Valhalla is the bridge that the series so desperately needed, blending the old with the new in a way that’s beneficial to both long-time and new players. Set after the events of Ragnarök, Valhalla sees Kratos arrive on the shores of the titular realm after having been invited by a mystery host. Advised by both Freya and the Valkyries, Kratos sets out to best Valhalla’s trials, quickly learning that its looping formula is a test of both his physical strength and emotional resolve.
I’m always a tad dubious when I hear the word roguelike, which is how you'd likely describe Valhalla’s combat. By all means, not everyone will feel that way but I personally tend to avoid anything that verges on being too repetitive. I needn’t have been dubious about Valhalla. While, yes, you will embark on what are essentially several permadeath runs culminating in a boss fight, Valhalla offers up a formula that’s so much more interesting than ‘survive or die’.
The expansion will certainly satisfy those of you who are after a combat challenge - particularly given the limited arsenal and tactical choices you’re faced with - but what appealed to me is the fact that these combat encounters were closely tied in with what is a very personal journey for Kratos - and I should say, mild spoilers lie ahead.
In order to defeat Valhalla’s trials, Kratos must do so much more than defeat a physical ‘big bad’. He must defeat his internal demons and while we’ve seen the character face up to several of these internal struggles across both God of War and God of War Raganarök, there are plenty that remain unresolved from the hack n’ slash days. Let’s face it, in terms of emotional growth, Kratos has come a long way and suddenly, Valhalla becomes the glue bringing together the old and the new iterations of the character.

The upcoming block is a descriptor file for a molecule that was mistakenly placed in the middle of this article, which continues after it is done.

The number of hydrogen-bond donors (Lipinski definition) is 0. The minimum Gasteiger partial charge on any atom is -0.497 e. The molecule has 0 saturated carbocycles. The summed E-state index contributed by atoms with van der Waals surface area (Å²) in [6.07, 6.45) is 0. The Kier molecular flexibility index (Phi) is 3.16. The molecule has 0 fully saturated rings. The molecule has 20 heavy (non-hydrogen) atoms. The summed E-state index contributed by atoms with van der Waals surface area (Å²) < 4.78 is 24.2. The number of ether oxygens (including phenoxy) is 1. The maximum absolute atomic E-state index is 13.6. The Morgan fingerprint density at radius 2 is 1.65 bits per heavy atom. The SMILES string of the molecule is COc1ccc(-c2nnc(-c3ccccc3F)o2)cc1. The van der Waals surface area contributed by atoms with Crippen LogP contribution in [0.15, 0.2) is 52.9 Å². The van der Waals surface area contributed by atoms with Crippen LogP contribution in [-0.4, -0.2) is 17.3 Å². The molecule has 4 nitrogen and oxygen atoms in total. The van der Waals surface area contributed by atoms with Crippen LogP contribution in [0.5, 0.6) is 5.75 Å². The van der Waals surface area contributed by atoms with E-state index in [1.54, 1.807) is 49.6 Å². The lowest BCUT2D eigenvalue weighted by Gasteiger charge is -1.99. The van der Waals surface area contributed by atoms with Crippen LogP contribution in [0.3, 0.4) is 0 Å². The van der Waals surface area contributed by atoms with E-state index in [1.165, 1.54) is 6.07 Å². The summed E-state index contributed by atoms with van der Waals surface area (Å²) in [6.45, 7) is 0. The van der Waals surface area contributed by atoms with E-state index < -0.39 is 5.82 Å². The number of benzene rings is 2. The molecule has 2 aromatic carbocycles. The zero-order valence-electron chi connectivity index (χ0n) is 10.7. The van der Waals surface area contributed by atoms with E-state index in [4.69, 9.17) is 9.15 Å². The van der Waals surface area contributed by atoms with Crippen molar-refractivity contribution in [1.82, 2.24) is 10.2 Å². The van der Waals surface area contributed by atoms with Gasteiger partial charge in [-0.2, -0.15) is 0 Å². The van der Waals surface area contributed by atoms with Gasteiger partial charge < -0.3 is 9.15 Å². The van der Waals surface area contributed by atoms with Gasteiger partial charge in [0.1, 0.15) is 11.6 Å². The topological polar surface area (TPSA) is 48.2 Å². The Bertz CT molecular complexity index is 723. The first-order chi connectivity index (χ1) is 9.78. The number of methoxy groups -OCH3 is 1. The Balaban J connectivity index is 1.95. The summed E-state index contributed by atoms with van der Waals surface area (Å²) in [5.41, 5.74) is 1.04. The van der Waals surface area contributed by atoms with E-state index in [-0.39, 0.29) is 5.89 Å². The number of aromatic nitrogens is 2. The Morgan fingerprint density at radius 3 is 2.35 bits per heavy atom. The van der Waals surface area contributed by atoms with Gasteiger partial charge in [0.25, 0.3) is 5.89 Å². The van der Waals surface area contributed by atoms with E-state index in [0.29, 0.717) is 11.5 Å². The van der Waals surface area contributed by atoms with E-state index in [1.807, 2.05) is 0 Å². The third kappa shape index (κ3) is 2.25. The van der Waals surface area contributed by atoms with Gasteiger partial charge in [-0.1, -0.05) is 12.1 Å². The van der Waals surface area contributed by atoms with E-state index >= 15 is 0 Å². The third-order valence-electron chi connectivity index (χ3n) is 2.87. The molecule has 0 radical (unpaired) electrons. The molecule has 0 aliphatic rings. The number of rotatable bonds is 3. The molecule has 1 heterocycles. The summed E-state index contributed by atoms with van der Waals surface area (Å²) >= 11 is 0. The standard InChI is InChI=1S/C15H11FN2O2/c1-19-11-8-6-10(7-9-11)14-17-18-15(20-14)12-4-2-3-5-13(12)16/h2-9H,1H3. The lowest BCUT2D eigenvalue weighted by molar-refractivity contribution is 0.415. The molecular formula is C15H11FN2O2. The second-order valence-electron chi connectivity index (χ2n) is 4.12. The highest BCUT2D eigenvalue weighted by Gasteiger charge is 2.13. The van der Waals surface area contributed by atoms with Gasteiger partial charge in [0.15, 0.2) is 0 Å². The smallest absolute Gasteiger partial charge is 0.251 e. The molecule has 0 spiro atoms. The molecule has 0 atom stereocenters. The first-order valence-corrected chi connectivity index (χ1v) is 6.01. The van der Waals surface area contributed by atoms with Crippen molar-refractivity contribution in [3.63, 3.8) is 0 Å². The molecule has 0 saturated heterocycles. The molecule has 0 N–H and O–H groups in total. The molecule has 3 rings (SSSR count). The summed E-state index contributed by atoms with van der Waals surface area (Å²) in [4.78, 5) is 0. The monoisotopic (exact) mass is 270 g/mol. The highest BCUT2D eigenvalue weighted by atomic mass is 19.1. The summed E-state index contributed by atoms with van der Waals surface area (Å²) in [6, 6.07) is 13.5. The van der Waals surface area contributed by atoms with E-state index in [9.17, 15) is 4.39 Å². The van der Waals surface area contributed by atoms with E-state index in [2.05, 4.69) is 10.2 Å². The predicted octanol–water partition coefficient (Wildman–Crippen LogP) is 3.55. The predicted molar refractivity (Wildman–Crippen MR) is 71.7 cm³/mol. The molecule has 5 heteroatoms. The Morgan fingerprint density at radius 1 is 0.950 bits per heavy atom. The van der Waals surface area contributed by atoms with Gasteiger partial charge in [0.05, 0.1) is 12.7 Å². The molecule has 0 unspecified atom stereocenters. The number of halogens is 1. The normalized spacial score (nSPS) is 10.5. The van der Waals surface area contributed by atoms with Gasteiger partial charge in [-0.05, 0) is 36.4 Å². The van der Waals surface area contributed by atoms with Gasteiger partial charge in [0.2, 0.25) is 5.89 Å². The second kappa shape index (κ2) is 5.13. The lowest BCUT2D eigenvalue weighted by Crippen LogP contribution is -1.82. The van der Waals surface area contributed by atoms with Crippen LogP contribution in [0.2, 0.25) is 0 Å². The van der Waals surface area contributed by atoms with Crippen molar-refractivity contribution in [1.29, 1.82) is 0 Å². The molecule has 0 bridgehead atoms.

Throughout our time in Valhalla, players will venture to Greece, encounter Helios, fight Undead Legionnaires, and even wield the Blade of Olympus. It’s a trip down memory lane for both Kratos and long-time fans alike. Yet for those of us who are newer to the series, it’s a gateway to understanding this character more deeply. Regardless of how many franchise entries you’ve got under your belt, you’ll come away with something new.
Valhalla doesn’t simply cameo elements of the original games, depending on fan-service nostalgia à la modern day Star Wars. It revisits people, places, and events from Kratos’ past from the lens of the much more emotionally adept post-2018 Kratos, interweaving these with the franchise’s modern day gameplay mechanics.
By the time you wrap up the Valhalla DLC and feast your eyes on that final shot, you’ll most certainly come away feeling satisfied. Whether that satisfaction is thanks to a sense of understanding or closure depends on how long you’ve been with the franchise. Bottom line though is that Santa Monica Studio has crafted an expansion that could so easily have been a somewhat polarising nostalgia dive and yet manages to be beneficial and enjoyable to all players.
With the release of Ragnarök, the door was closed on the Norse saga. With Valhalla, we gain a more finite sense of closure on the Greek saga. With Kratos now totally unbound by his past, I cannot wait to see what the future has in store.